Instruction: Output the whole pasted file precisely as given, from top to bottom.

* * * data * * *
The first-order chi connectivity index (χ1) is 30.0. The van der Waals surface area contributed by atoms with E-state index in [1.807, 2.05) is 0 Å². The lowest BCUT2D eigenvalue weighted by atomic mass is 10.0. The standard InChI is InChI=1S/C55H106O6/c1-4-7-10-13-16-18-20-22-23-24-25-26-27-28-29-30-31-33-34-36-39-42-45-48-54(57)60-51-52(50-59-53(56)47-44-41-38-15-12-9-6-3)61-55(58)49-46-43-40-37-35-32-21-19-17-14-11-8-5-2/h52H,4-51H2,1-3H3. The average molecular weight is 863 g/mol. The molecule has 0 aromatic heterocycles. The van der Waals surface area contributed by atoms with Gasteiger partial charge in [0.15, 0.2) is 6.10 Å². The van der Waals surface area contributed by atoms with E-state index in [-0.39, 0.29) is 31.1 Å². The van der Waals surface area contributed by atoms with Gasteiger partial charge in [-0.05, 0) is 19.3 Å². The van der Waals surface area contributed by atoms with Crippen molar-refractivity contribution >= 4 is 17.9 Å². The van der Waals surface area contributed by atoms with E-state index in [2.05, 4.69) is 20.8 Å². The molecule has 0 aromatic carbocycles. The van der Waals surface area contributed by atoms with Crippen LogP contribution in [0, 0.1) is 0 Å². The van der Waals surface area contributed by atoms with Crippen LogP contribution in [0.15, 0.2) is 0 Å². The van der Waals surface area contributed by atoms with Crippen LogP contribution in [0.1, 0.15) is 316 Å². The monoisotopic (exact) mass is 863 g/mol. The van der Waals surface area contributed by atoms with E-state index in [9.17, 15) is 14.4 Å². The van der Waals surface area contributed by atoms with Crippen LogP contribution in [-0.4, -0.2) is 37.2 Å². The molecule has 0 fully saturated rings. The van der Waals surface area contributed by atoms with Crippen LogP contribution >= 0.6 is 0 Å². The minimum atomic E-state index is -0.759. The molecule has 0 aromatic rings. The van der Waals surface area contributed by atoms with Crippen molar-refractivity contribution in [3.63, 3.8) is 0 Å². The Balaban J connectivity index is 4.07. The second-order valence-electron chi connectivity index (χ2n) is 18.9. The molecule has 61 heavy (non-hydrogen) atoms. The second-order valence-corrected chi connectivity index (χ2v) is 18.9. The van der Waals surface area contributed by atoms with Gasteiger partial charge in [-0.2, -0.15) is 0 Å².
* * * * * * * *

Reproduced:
The first-order chi connectivity index (χ1) is 30.0. The van der Waals surface area contributed by atoms with E-state index in [1.807, 2.05) is 0 Å². The lowest BCUT2D eigenvalue weighted by atomic mass is 10.0. The standard InChI is InChI=1S/C55H106O6/c1-4-7-10-13-16-18-20-22-23-24-25-26-27-28-29-30-31-33-34-36-39-42-45-48-54(57)60-51-52(50-59-53(56)47-44-41-38-15-12-9-6-3)61-55(58)49-46-43-40-37-35-32-21-19-17-14-11-8-5-2/h52H,4-51H2,1-3H3. The average molecular weight is 863 g/mol. The molecule has 0 aromatic heterocycles. The van der Waals surface area contributed by atoms with Gasteiger partial charge in [0.15, 0.2) is 6.10 Å². The van der Waals surface area contributed by atoms with E-state index in [-0.39, 0.29) is 31.1 Å². The van der Waals surface area contributed by atoms with Gasteiger partial charge in [-0.05, 0) is 19.3 Å². The van der Waals surface area contributed by atoms with Crippen molar-refractivity contribution >= 4 is 17.9 Å². The van der Waals surface area contributed by atoms with E-state index in [2.05, 4.69) is 20.8 Å². The molecule has 0 aromatic carbocycles. The van der Waals surface area contributed by atoms with Crippen LogP contribution in [0, 0.1) is 0 Å². The van der Waals surface area contributed by atoms with Crippen LogP contribution in [0.15, 0.2) is 0 Å². The van der Waals surface area contributed by atoms with Crippen LogP contribution in [0.1, 0.15) is 316 Å². The monoisotopic (exact) mass is 863 g/mol. The van der Waals surface area contributed by atoms with E-state index in [9.17, 15) is 14.4 Å². The van der Waals surface area contributed by atoms with Crippen LogP contribution in [-0.4, -0.2) is 37.2 Å². The molecule has 0 fully saturated rings. The van der Waals surface area contributed by atoms with Crippen LogP contribution >= 0.6 is 0 Å². The minimum atomic E-state index is -0.759. The molecule has 0 aromatic rings. The van der Waals surface area contributed by atoms with Crippen molar-refractivity contribution in [3.63, 3.8) is 0 Å². The Balaban J connectivity index is 4.07. The second-order valence-electron chi connectivity index (χ2n) is 18.9. The molecule has 61 heavy (non-hydrogen) atoms. The second-order valence-corrected chi connectivity index (χ2v) is 18.9. The van der Waals surface area contributed by atoms with Gasteiger partial charge in [-0.2, -0.15) is 0 Å².